WMO Expands Use of Commercial Aircraft to Collect Meteorological Data


17 November 2008: The World Meteorological Organization

(WMO) Aircraft Meteorological Data Relay (AMDAR) Panel convened from 17-21

November 2008, in Petaling Jaya, Malaysia, to discuss ways to broaden its

global coverage.

The AMDAR is a part of the WMO Integrated Global Observing

Systems. The meeting was hosted by the Malaysian Meteorological Department, and

brought together Panel members who represent the WMO member countries

participating in the programme. The AMDAR employs local commercial aircrafts, as

well as some military and private aircrafts, to automatically measure and

transmit meteorological and environment observations while on their regular

flights. Modern onboard sensors, computers and communications systems collect,

process, format and transmit the meteorological data to ground stations via

satellite or radio links. Once on the ground, the data is relayed to the global

network of National Meteorological Services and other authorized users.

National Meteorological Services extensively use this high-quality data to

improve weather information and forecasts, including early warnings and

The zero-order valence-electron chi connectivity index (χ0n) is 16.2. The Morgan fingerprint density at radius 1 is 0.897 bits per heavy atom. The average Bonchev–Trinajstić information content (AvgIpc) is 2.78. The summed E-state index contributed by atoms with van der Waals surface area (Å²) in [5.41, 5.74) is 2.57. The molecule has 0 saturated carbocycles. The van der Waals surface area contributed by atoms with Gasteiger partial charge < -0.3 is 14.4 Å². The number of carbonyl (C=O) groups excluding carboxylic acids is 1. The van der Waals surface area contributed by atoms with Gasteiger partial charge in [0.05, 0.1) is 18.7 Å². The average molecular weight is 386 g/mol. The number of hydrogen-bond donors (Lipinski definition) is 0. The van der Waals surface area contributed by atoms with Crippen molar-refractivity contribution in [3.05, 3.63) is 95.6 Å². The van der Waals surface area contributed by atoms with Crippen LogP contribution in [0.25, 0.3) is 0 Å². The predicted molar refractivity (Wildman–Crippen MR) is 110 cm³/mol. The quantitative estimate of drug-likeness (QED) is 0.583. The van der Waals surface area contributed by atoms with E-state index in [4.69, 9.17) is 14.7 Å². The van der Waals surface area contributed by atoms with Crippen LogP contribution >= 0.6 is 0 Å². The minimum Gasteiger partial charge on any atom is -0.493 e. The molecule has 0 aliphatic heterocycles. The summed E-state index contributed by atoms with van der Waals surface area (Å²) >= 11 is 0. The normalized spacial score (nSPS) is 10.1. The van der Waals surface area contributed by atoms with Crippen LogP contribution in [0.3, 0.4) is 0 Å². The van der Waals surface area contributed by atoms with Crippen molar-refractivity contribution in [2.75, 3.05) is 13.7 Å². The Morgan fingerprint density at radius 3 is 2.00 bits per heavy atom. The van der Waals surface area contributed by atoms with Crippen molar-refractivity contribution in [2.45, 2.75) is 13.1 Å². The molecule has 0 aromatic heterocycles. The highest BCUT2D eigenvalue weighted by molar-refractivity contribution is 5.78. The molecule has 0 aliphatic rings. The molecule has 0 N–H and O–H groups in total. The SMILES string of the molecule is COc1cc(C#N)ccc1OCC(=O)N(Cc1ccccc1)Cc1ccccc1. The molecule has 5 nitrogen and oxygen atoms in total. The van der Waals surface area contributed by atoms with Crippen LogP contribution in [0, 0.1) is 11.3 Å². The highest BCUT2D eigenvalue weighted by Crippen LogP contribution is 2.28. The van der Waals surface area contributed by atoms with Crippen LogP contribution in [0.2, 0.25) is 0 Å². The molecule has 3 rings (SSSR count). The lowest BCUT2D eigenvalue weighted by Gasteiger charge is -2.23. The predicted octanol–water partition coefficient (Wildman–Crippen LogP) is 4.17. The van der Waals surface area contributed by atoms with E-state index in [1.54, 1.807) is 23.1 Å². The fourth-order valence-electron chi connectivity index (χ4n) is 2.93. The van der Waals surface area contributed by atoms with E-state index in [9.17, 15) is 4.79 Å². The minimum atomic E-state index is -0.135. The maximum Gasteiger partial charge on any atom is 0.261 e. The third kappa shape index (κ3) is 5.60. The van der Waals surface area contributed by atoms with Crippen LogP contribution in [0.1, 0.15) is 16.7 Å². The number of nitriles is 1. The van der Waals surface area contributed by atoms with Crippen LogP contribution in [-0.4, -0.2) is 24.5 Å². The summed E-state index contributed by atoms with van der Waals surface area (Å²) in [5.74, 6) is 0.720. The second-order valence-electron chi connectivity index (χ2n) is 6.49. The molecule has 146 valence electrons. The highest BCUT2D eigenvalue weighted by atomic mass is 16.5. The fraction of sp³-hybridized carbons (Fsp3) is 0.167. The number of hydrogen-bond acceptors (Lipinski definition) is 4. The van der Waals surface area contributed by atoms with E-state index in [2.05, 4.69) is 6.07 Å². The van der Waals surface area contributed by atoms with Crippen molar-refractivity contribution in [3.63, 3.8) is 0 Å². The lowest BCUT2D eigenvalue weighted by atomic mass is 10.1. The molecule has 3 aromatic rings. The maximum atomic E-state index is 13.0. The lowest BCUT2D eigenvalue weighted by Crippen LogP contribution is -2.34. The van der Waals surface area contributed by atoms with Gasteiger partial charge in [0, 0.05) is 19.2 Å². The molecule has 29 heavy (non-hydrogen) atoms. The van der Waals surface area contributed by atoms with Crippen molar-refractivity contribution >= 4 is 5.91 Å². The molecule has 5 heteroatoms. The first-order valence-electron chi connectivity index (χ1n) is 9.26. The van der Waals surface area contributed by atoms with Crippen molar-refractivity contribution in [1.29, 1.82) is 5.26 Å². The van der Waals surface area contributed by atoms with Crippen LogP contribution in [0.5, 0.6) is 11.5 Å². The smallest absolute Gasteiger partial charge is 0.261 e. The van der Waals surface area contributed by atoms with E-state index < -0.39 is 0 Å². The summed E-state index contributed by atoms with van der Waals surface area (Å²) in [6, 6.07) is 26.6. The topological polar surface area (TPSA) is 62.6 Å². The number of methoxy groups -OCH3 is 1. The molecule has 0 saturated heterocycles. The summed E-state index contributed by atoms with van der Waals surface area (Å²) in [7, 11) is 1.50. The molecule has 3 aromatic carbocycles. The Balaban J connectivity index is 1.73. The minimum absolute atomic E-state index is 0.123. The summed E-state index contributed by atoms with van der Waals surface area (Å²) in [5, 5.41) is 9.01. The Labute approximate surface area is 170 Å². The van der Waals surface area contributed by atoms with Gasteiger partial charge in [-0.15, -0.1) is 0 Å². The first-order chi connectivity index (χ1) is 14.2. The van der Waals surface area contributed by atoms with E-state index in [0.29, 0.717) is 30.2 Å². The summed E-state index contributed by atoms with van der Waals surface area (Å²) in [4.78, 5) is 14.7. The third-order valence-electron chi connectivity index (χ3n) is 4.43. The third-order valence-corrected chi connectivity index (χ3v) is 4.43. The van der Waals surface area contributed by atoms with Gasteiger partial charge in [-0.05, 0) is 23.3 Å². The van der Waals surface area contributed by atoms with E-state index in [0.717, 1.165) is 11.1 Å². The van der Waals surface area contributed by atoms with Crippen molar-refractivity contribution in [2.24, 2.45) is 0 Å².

disaster alerts, as well as for the analysis of local and regional climate

patterns. The number of aircraft equipped for AMDAR has increased 50-fold since

the programme's inception in 1998, and now accounts for 250,000 jets. The

system captures weather observations for areas that often lack ground-based

meteorological systems. In recent years, coverage has expanded over Africa and

East Asia, but the AMDAR Panel is seeking to expand coverage in a number of

regions, including Siberia, the Caribbean and South America, the Middle East,

Central and Southeast Asia, South West Pacific and Africa.

The AMDAR Science

and Technology workshop, which met the same week as the AMDAR Panel meeting,

discussed ways to implement national AMDAR programmes in countries that

currently lack coverage. [WMO

Press Release] [AMDAR Website]